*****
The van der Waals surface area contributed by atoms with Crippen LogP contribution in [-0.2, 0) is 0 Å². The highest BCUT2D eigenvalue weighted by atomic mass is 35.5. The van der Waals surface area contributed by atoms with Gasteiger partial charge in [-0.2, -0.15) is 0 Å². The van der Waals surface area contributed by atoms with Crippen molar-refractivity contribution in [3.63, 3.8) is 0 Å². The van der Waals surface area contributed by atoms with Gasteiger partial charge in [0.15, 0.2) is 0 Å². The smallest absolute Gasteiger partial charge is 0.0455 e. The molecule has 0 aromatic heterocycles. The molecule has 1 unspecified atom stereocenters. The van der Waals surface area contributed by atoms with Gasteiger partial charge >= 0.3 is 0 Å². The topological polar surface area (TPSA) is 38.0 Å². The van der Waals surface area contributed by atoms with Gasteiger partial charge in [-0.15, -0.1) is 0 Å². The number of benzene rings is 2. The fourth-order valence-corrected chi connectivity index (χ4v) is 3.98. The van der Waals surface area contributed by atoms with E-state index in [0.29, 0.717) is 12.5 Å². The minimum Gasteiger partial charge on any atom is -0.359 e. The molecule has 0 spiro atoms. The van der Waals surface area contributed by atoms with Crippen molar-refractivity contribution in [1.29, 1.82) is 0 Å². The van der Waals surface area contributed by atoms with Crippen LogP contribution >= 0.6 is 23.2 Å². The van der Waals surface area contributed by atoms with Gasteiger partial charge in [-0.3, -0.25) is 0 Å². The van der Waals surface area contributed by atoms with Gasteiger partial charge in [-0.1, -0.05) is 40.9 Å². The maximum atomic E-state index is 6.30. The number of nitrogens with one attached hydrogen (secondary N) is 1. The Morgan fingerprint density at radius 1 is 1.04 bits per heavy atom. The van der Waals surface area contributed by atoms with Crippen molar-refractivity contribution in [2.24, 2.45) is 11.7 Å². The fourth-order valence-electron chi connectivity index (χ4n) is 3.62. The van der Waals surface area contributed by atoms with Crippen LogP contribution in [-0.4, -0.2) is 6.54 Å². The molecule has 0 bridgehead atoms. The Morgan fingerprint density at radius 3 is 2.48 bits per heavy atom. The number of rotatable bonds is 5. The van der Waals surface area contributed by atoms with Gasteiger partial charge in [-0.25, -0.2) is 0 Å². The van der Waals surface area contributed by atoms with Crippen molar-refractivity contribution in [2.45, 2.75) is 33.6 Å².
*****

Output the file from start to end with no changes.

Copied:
The van der Waals surface area contributed by atoms with Crippen LogP contribution in [-0.2, 0) is 0 Å². The highest BCUT2D eigenvalue weighted by atomic mass is 35.5. The van der Waals surface area contributed by atoms with Gasteiger partial charge in [-0.2, -0.15) is 0 Å². The van der Waals surface area contributed by atoms with Crippen molar-refractivity contribution in [3.63, 3.8) is 0 Å². The van der Waals surface area contributed by atoms with Gasteiger partial charge in [0.15, 0.2) is 0 Å². The smallest absolute Gasteiger partial charge is 0.0455 e. The molecule has 0 aromatic heterocycles. The molecule has 1 unspecified atom stereocenters. The van der Waals surface area contributed by atoms with Gasteiger partial charge >= 0.3 is 0 Å². The topological polar surface area (TPSA) is 38.0 Å². The van der Waals surface area contributed by atoms with Gasteiger partial charge in [-0.15, -0.1) is 0 Å². The number of benzene rings is 2. The fourth-order valence-corrected chi connectivity index (χ4v) is 3.98. The van der Waals surface area contributed by atoms with E-state index in [0.29, 0.717) is 12.5 Å². The minimum Gasteiger partial charge on any atom is -0.359 e. The molecule has 0 spiro atoms. The van der Waals surface area contributed by atoms with Crippen molar-refractivity contribution in [1.29, 1.82) is 0 Å². The van der Waals surface area contributed by atoms with Crippen LogP contribution >= 0.6 is 23.2 Å². The van der Waals surface area contributed by atoms with Gasteiger partial charge in [-0.3, -0.25) is 0 Å². The van der Waals surface area contributed by atoms with Gasteiger partial charge in [-0.1, -0.05) is 40.9 Å². The maximum atomic E-state index is 6.30. The number of nitrogens with one attached hydrogen (secondary N) is 1. The Morgan fingerprint density at radius 1 is 1.04 bits per heavy atom. The van der Waals surface area contributed by atoms with Crippen molar-refractivity contribution in [2.24, 2.45) is 11.7 Å². The fourth-order valence-electron chi connectivity index (χ4n) is 3.62. The van der Waals surface area contributed by atoms with Crippen LogP contribution in [-0.4, -0.2) is 6.54 Å². The molecule has 0 bridgehead atoms. The Morgan fingerprint density at radius 3 is 2.48 bits per heavy atom. The number of rotatable bonds is 5. The van der Waals surface area contributed by atoms with Gasteiger partial charge in [-0.25, -0.2) is 0 Å². The van der Waals surface area contributed by atoms with Crippen molar-refractivity contribution in [2.45, 2.75) is 33.6 Å².